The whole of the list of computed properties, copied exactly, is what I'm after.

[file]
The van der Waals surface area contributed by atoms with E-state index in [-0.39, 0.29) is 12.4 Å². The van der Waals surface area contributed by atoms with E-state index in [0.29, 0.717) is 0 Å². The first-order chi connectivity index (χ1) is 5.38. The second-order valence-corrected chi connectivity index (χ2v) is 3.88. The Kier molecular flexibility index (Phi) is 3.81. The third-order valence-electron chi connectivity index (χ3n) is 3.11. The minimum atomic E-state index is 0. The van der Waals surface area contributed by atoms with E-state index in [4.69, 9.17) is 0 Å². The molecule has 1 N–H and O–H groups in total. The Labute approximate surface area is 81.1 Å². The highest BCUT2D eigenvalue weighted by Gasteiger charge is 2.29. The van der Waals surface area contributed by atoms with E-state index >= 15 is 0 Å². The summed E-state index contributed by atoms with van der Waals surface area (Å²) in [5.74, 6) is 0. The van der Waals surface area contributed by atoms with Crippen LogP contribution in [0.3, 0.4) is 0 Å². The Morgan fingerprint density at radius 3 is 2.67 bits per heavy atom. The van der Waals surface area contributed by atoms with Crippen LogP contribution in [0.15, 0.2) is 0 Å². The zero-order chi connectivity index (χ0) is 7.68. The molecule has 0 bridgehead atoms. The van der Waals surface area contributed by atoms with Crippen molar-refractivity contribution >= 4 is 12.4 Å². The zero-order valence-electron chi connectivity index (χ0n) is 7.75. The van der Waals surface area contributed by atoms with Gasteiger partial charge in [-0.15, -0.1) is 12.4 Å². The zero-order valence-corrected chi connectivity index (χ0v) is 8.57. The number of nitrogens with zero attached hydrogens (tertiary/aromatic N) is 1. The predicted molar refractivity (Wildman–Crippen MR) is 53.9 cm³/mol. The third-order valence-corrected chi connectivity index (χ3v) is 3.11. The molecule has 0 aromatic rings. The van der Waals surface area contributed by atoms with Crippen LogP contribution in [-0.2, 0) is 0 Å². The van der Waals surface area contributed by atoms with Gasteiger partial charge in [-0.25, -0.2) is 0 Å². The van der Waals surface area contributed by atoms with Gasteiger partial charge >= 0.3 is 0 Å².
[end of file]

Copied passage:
The van der Waals surface area contributed by atoms with E-state index in [-0.39, 0.29) is 12.4 Å². The van der Waals surface area contributed by atoms with E-state index in [0.29, 0.717) is 0 Å². The first-order chi connectivity index (χ1) is 5.38. The second-order valence-corrected chi connectivity index (χ2v) is 3.88. The Kier molecular flexibility index (Phi) is 3.81. The third-order valence-electron chi connectivity index (χ3n) is 3.11. The minimum atomic E-state index is 0. The van der Waals surface area contributed by atoms with E-state index in [4.69, 9.17) is 0 Å². The molecule has 1 N–H and O–H groups in total. The Labute approximate surface area is 81.1 Å². The highest BCUT2D eigenvalue weighted by Gasteiger charge is 2.29. The van der Waals surface area contributed by atoms with E-state index >= 15 is 0 Å². The summed E-state index contributed by atoms with van der Waals surface area (Å²) in [5.74, 6) is 0. The van der Waals surface area contributed by atoms with Crippen LogP contribution in [0.3, 0.4) is 0 Å². The Morgan fingerprint density at radius 3 is 2.67 bits per heavy atom. The van der Waals surface area contributed by atoms with Crippen LogP contribution in [0.15, 0.2) is 0 Å². The zero-order chi connectivity index (χ0) is 7.68. The molecule has 0 bridgehead atoms. The van der Waals surface area contributed by atoms with Crippen molar-refractivity contribution >= 4 is 12.4 Å². The zero-order valence-electron chi connectivity index (χ0n) is 7.75. The van der Waals surface area contributed by atoms with Gasteiger partial charge in [-0.15, -0.1) is 12.4 Å². The zero-order valence-corrected chi connectivity index (χ0v) is 8.57. The number of nitrogens with zero attached hydrogens (tertiary/aromatic N) is 1. The predicted molar refractivity (Wildman–Crippen MR) is 53.9 cm³/mol. The third-order valence-corrected chi connectivity index (χ3v) is 3.11. The molecule has 0 aromatic rings. The van der Waals surface area contributed by atoms with Crippen LogP contribution in [-0.2, 0) is 0 Å². The van der Waals surface area contributed by atoms with Gasteiger partial charge in [-0.25, -0.2) is 0 Å². The van der Waals surface area contributed by atoms with Gasteiger partial charge >= 0.3 is 0 Å².